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Say we have 3 people: A, B and C. A has a ball in their hand but B and C don't. The following occurs:

A, gives their ball to B,

then B, gives their ball to C.

Now if I ask you the question; Why does C have a ball? or What is the reason that C has a ball?

What is the answer? Is it because A gave the ball to B in the first place? Is it just because B gave the ball to C? Is it because I, the author of this question, made the scenario this way so it's because of determinism? Is it something else entirely or all of these at once?

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    And because the Earth exists and A, B, C are alive, "why X?" is a badly ambiguous question. There is a multitude of "reasons" or "causes" that can be offered as an answer, and they are classified by multiple factors. For example, proximate and ultimate causes, material, formal, efficient, and final causes, etc. In everyday situations the context sometimes disambiguates what is meant. If not, people ask "what do you mean?" questions.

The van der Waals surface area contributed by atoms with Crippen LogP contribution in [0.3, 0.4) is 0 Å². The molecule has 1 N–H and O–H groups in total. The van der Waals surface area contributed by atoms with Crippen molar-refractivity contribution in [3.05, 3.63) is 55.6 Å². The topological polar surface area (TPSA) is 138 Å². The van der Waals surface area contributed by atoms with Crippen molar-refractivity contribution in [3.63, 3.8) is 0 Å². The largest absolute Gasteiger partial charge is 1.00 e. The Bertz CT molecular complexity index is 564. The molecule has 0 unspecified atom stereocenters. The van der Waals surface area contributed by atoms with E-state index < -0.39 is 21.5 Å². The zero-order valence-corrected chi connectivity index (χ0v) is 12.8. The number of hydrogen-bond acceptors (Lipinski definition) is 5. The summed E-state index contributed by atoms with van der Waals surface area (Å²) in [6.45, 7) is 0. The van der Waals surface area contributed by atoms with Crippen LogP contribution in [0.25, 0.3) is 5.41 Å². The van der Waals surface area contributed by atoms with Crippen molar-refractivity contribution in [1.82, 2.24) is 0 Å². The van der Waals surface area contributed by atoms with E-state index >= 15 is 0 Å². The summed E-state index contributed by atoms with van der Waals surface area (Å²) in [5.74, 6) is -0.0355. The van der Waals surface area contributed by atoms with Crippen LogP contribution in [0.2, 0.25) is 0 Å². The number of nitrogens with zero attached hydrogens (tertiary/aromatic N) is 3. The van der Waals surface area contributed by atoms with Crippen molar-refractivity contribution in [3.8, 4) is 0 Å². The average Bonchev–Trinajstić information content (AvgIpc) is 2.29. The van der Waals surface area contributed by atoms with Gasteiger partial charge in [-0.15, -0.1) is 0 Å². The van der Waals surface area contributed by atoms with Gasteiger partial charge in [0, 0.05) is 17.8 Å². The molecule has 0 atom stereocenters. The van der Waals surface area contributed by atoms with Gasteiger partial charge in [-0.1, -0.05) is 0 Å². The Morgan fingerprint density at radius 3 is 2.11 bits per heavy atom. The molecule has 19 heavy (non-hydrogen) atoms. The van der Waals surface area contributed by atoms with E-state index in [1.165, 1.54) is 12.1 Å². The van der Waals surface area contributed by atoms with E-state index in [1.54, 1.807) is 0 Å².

– Conifold
    Jul 19, 2022 at 17:47
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    This is the famous Principle of sufficient reason employed as early as Anaximander, Parmenides, Archimedes of pre-Socrate Greek philosophers and made prominent by Leibniz, and per Aristotle there're 4 types of such sufficient causes and your description belongs to efficient (agent) cause... Jul 19, 2022 at 19:26
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    Does there have to be just one answer?
    – haxor789
    Jul 20, 2022 at 17:09